The Distribution of Testing Activities in Web Services and SOA Environment

The Distribution of Testing Activities in Web Services and SOA Environment

Izzat Alsmadi (Prince Sultan University, Saudi Arabia) and Sascha Alda (Bonn-Rhein-Sieg University, Germany)
Copyright: © 2013 |Pages: 16
DOI: 10.4018/978-1-4666-4229-4.ch008
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Testing in Web services and SOA environment can be far more distributed in comparison with testing stand-alone or traditional applications. This is because such systems are composed of several hybrid components. These include Web servers and their related components, server side applications, communication services, and client side Web services. In this chapter, the authors focus on challenges and opportunities for software testing in SOA environment. They divide testing activities based on three classifications: testing activities that are going to be similar to those in traditional software development environments, testing activities that will be less usable or popular in SOA, and testing activities that will evolve significantly to adapt to the new environment. The authors believe that most generic testing activities are going to stay in any new software development environment. However, their importance, significance, challenges, and difficulties are going to be dependent on the subject environment. Some tasks will be easier to implement and test and others will either be un-applicable or difficult to test and implement in comparison with testing in traditional software development environments.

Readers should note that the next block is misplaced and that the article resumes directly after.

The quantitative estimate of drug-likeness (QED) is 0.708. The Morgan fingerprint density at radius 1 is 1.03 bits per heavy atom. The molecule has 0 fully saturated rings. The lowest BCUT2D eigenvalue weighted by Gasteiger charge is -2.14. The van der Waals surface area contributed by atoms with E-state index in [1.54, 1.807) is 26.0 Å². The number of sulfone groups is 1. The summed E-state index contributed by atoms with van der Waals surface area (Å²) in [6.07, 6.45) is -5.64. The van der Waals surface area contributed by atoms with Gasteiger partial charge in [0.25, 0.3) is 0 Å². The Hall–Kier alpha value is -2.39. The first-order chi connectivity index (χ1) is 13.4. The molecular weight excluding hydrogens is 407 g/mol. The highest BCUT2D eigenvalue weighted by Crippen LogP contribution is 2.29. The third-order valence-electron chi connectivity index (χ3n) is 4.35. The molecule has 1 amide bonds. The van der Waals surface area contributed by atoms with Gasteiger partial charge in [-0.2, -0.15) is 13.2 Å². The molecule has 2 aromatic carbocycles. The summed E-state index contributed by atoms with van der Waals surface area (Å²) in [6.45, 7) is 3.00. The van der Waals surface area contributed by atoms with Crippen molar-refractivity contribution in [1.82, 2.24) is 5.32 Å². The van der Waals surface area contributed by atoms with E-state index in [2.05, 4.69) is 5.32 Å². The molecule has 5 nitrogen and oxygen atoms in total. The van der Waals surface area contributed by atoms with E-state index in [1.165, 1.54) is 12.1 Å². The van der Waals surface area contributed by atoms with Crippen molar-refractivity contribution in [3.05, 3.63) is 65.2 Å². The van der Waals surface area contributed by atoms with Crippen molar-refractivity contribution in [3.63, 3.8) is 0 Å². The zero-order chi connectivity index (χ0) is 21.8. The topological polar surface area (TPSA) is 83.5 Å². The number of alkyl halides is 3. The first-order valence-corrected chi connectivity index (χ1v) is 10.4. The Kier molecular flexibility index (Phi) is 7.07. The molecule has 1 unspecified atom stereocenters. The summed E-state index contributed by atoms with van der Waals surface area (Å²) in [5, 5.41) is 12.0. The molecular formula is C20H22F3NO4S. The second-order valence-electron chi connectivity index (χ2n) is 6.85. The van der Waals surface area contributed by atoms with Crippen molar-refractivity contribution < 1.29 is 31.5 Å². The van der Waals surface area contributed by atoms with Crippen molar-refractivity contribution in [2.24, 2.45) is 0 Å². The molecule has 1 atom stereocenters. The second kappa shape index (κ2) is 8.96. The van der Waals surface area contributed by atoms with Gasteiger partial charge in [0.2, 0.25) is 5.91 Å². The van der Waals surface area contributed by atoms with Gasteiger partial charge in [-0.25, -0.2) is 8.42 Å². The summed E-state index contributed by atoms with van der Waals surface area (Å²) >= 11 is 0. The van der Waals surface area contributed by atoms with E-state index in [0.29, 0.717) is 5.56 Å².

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The recent evolution of the Internet includes continuous expansion of what is called Web services. Traditional software applications are offered to users to download or acquire from storage media such as: CDs, DVDs, etc. On the contrary, Web services are available at their server hosts and can be called by clients or users through the network or the Internet. Users get real time access and connection to those services. This form of distribution system is continuously expanding specially with the continuous growth of the Internet. It is envisioned that in future most of software applications will be delivered to customers through Web services. This is largely dependent on the expansion of the Internet with fast speed, large bandwidth, and disk availability. This means that future computers of users will carry much less amount of software components given that the majority of the components will be on the server side. This is usually referred to as thin clients. Such lightweight or mobility approach helps users to access services from anywhere and using and platform or environment (e.g. desktop, smart phone, Windows, Unix, etc.). To software companies, the major advantage of such software marketing policy is that piracy can be significantly reduced. On the other hand, and since software service will be provided in real time, a continuous challenge, risk, and effort is expected from those companies to be able to provide services with the a high quality standard. Software companies may also need to depend on several third party components, which will complicate both the development and testing processes. One more challenge for testing in such environments which is different from traditional environments is that since services are provided in a very generic reusable format, service providers can expect a wide spectrum of ways on how to use such service from the client side. While such isolation is very good for reusability, however, it may complicate the testing process.